Simvastatin and Indomethacin Have Similar Anti-Inflammatory Activity in a Rat Model of Acute Local Inflammation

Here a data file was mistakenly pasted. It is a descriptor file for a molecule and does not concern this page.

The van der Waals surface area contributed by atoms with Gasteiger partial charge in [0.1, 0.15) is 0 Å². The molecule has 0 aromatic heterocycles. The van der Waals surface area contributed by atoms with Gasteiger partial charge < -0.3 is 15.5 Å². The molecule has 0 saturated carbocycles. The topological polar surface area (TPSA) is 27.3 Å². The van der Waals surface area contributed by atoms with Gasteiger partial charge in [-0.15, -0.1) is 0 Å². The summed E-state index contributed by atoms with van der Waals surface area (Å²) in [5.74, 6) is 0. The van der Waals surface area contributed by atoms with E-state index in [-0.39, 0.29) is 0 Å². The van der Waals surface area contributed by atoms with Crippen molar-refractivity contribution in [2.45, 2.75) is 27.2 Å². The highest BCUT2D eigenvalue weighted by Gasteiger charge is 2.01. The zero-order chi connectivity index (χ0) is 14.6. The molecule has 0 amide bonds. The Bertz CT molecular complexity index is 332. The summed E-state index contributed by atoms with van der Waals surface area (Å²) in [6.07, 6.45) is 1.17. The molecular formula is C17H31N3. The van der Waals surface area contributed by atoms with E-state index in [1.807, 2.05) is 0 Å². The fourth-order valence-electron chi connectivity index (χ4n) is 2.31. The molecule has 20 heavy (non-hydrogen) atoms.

Statins, such as simvastatin, lower circulating cholesterol levels and are widely prescribed for the treatment of hypercholesterolaemia. Several studies have shown unexpected effects of statins on inflammation. We studied the anti-inflammatory effect of simvastatin using a standard model of an acute local inflammation, the carrageenan-induced footpad oedema. Experimental groups (n=6–8) were given simvastatin in a dose range 5–30 mg/kg, indomethacin 1–8 mg/kg and methylcellulose (control)per os. Footpad volume was measured with a plethysmograph and compared with the pre-injection volume of the same paw. Swelling (in microlitres) was then calculated, and in drug-treated animals, per cent inhibition was derived through comparison with the control group. Histopathological examination of the skin biopsies was performed to examine severity of paw skin lesions and to confirm the simvastatin-induced inhibition of acute inflammation. Both simvastatin and indomethacin administered orally, 1 hr before carrageenan injection, significantly reduced the extent of footpad oedema. Indomethacin dose-dependently blocked the swelling; the maximal effect was obtained with 8 mg/kg by 48.3% (P<0.05). Simvastatin produced a comparable anti-inflammatory activity at a dose of 5 mg/kg (32%), while 10 and 30 mg/kg caused a 47.6% and 51.7% reduction, respectively, with the maximal effect observed at 20 mg/kg by 57.2% (P<0.05). The comparison of the ED50 of these agents on molar basis showed equipotent anti-inflammatory activity. Histopathological examination of the footpad skin biopsies revealed that simvastatin, dose-dependently and comparablly to indomethacin, reduced polymorphonuclear leucocyte infiltration. These data support the hypothesis that simvastatin has an acute anti-inflammatory activity.